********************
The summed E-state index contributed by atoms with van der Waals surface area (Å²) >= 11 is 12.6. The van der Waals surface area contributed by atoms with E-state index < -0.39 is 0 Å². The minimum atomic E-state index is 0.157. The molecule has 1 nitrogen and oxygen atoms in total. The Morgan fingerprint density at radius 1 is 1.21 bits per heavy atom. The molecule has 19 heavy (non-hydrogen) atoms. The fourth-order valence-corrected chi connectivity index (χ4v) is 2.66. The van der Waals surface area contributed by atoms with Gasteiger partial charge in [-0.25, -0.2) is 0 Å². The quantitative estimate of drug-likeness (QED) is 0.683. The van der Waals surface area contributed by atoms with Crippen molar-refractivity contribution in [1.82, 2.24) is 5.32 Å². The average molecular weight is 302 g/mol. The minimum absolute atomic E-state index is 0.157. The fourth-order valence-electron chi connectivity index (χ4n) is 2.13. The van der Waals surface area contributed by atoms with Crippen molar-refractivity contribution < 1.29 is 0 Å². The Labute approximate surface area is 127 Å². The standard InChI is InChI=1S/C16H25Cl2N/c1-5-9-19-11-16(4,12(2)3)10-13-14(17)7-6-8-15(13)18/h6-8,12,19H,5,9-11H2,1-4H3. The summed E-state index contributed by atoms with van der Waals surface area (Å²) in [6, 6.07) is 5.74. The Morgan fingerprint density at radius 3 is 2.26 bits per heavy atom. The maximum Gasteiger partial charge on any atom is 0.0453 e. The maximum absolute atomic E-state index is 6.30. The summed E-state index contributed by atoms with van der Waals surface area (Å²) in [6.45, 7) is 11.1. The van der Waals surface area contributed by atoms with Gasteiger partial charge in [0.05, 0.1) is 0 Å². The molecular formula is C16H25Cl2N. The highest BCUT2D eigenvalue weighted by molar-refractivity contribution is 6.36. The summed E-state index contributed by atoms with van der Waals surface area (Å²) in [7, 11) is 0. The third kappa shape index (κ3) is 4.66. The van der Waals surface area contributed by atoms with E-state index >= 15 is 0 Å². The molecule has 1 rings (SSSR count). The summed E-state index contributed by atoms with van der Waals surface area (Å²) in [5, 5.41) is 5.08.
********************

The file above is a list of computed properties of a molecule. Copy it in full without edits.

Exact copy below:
The summed E-state index contributed by atoms with van der Waals surface area (Å²) >= 11 is 12.6. The van der Waals surface area contributed by atoms with E-state index < -0.39 is 0 Å². The minimum atomic E-state index is 0.157. The molecule has 1 nitrogen and oxygen atoms in total. The Morgan fingerprint density at radius 1 is 1.21 bits per heavy atom. The molecule has 19 heavy (non-hydrogen) atoms. The fourth-order valence-corrected chi connectivity index (χ4v) is 2.66. The van der Waals surface area contributed by atoms with Gasteiger partial charge in [-0.25, -0.2) is 0 Å². The quantitative estimate of drug-likeness (QED) is 0.683. The van der Waals surface area contributed by atoms with Crippen molar-refractivity contribution in [1.82, 2.24) is 5.32 Å². The average molecular weight is 302 g/mol. The minimum absolute atomic E-state index is 0.157. The fourth-order valence-electron chi connectivity index (χ4n) is 2.13. The van der Waals surface area contributed by atoms with Crippen molar-refractivity contribution < 1.29 is 0 Å². The Labute approximate surface area is 127 Å². The standard InChI is InChI=1S/C16H25Cl2N/c1-5-9-19-11-16(4,12(2)3)10-13-14(17)7-6-8-15(13)18/h6-8,12,19H,5,9-11H2,1-4H3. The summed E-state index contributed by atoms with van der Waals surface area (Å²) in [6, 6.07) is 5.74. The Morgan fingerprint density at radius 3 is 2.26 bits per heavy atom. The maximum Gasteiger partial charge on any atom is 0.0453 e. The maximum absolute atomic E-state index is 6.30. The summed E-state index contributed by atoms with van der Waals surface area (Å²) in [6.45, 7) is 11.1. The van der Waals surface area contributed by atoms with Gasteiger partial charge in [0.05, 0.1) is 0 Å². The molecular formula is C16H25Cl2N. The highest BCUT2D eigenvalue weighted by molar-refractivity contribution is 6.36. The summed E-state index contributed by atoms with van der Waals surface area (Å²) in [7, 11) is 0. The third kappa shape index (κ3) is 4.66. The van der Waals surface area contributed by atoms with E-state index >= 15 is 0 Å². The molecule has 1 rings (SSSR count). The summed E-state index contributed by atoms with van der Waals surface area (Å²) in [5, 5.41) is 5.08.